AP expands its reach
As an AP teacher, I am always bemused by discussions of the increasing numbers of students taking AP courses. I wish I had had a chance to take AP courses in high school. At the same time, however, I have seen pressure to make an AP class "easier" in order to fill more seats.
It is this kind of "blessing or a curse" situation which is causing the College Board to begin "auditing" courses that label themselves as following the AP curriculum. I personally resisted pushes to "make the AP class easier"--I was told that kids needed time to play sports and work jobs. This may be true, but I believe there is such a thing as "opportunity cost"-- if you choose to work 20 hours a week and play five sports, perhaps you aren't committed to getting the most out of AP. I feel if you want to be able to put the AP label on your transcript, and that's all you want, this is probably not the class for you. The willingness of some teachers to dumb down the class to boost enrollment is what has caused some universities to question the value of these courses. At the time I began teaching AP, we only had about 40% of students in AP classes taking the exam, and of those only about 20% earned a "passing" score of 3 or better, and practically none of those earned a 4 or a 5. At that time, we were transitioning from offering the course as a college credit course, in which the previous teacher had been teaching about Andrew Jackson in February, to an AP course with the goal of preparing students to pass the AP exam.
I tell the students that I wear three hats in class: the high school teacher hat, the AP teacher hat, and the college preparatory hat. I teach them how to take notes; I teach them how to read and analyze primary sources and a college-level textbook; I teach them how to write analytical essays; I teach them how to budget time; sometimes, I teach them that they have to make choices and cannot have everything they want.
I have seen teachers call a class an AP course and actively discourage every one of their students from taking the exam. I believe this is committing fraud. I am also a bit concerned about rankings of high schools, like those in US News and World Report, which use the number of AP courses taken by students as the primary indicator of a high school's quality-- this often leads to just the kind of dilution of the course that is fraudulent.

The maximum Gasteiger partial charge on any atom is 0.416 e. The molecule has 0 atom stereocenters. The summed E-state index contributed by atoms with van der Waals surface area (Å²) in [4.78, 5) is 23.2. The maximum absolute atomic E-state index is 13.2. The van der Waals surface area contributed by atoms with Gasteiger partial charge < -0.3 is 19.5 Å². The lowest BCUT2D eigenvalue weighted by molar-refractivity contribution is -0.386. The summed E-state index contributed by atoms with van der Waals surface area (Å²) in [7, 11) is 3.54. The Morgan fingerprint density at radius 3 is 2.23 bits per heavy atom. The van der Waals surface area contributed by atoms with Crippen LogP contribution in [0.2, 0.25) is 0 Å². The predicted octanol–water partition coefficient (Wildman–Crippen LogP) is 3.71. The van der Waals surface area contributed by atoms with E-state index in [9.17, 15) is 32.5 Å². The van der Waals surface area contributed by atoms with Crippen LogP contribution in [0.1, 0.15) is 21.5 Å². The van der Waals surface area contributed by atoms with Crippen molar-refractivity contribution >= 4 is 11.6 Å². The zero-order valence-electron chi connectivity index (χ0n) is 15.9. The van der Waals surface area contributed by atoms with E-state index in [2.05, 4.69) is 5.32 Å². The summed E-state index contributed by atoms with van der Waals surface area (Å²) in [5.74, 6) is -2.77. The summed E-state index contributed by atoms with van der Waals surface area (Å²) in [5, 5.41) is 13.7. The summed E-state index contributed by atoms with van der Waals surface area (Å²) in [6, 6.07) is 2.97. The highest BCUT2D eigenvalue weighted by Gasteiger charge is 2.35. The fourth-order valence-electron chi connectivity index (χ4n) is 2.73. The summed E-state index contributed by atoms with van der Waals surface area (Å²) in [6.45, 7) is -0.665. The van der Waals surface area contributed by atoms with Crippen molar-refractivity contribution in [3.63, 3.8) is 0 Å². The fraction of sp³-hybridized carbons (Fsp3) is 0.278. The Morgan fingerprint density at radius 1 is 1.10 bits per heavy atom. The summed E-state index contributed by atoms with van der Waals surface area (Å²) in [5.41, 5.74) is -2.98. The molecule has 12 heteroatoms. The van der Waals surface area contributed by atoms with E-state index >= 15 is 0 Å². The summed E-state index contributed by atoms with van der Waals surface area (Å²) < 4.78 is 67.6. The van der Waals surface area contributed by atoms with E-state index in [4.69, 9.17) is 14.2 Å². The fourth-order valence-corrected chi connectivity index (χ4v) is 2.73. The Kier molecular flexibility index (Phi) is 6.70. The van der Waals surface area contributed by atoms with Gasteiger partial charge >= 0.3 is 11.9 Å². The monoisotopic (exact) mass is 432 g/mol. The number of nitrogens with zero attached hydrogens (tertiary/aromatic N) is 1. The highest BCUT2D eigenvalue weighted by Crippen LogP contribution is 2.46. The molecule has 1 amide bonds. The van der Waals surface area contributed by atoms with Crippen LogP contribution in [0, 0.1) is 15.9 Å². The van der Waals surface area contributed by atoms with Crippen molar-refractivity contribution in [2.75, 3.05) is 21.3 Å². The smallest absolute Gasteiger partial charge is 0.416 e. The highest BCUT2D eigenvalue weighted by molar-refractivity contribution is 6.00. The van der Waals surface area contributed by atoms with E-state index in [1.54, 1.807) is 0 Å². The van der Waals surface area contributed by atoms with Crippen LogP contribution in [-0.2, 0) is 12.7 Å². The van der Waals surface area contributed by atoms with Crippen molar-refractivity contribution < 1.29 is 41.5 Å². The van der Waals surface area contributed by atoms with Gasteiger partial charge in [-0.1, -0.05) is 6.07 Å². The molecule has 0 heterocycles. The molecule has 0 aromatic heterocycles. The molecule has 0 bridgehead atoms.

I welcome anyone into my class who is willing to accept the standard I set. I have had students who struggled mightily all year long, earning Ds, scoring a 1 on the test, but who obviously got so much out of class discussion and who did not try to drag the class down that as long as they were okay with the low grade, that was fine. They have come back to me from college and told me how much the study skills and analytical skills helped them, or that it taught them that they needed to really work harder as a student. I have had some perfectly capable students bail because they didn't want to do the work. This is also an acceptable choice, and they go with my blessing. But this is an AP course, and I feel it would be dishonest in the extreme to try to water it down. I think I have finally cut out anything extraneous while maintaining rigor. So far, the results seem promising. We average about 65-70% passing now with an open enrollment program in a school which has all sorts of socioeconomic groups and ethnicities. About 15% of my students are African-American, which is up from zero.
This class is not easy. When my students succeed, it is because THEY have put in the time and effort to actually prepare themselves, because there is no way I can do it all for them.